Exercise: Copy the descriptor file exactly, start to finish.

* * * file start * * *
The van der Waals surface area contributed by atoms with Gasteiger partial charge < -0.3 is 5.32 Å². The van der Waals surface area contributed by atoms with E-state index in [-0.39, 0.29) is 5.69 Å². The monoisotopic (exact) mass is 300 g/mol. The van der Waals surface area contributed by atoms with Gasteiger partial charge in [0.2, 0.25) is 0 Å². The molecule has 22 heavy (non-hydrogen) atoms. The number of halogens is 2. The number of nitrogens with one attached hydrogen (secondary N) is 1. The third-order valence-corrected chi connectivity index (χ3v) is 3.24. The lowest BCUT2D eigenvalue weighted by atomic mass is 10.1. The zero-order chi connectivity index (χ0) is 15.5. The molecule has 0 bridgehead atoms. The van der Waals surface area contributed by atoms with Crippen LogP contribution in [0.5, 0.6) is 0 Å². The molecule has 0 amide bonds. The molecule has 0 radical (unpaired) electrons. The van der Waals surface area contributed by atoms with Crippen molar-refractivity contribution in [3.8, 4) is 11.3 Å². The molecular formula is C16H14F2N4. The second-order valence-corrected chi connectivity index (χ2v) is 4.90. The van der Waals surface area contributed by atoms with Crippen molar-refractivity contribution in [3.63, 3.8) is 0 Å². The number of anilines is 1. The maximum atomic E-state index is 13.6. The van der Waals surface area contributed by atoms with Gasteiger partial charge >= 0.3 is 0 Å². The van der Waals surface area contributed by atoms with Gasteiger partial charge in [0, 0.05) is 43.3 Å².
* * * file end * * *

The van der Waals surface area contributed by atoms with Gasteiger partial charge < -0.3 is 5.32 Å². The van der Waals surface area contributed by atoms with E-state index in [-0.39, 0.29) is 5.69 Å². The monoisotopic (exact) mass is 300 g/mol. The van der Waals surface area contributed by atoms with Gasteiger partial charge in [0.2, 0.25) is 0 Å². The molecule has 22 heavy (non-hydrogen) atoms. The number of halogens is 2. The number of nitrogens with one attached hydrogen (secondary N) is 1. The third-order valence-corrected chi connectivity index (χ3v) is 3.24. The lowest BCUT2D eigenvalue weighted by atomic mass is 10.1. The zero-order chi connectivity index (χ0) is 15.5. The molecule has 0 bridgehead atoms. The van der Waals surface area contributed by atoms with Crippen LogP contribution in [0.5, 0.6) is 0 Å². The molecule has 0 amide bonds. The molecule has 0 radical (unpaired) electrons. The van der Waals surface area contributed by atoms with Crippen molar-refractivity contribution in [3.8, 4) is 11.3 Å². The molecular formula is C16H14F2N4. The second-order valence-corrected chi connectivity index (χ2v) is 4.90. The van der Waals surface area contributed by atoms with Crippen molar-refractivity contribution in [3.63, 3.8) is 0 Å². The number of anilines is 1. The maximum atomic E-state index is 13.6. The van der Waals surface area contributed by atoms with Gasteiger partial charge >= 0.3 is 0 Å². The van der Waals surface area contributed by atoms with Gasteiger partial charge in [0, 0.05) is 43.3 Å².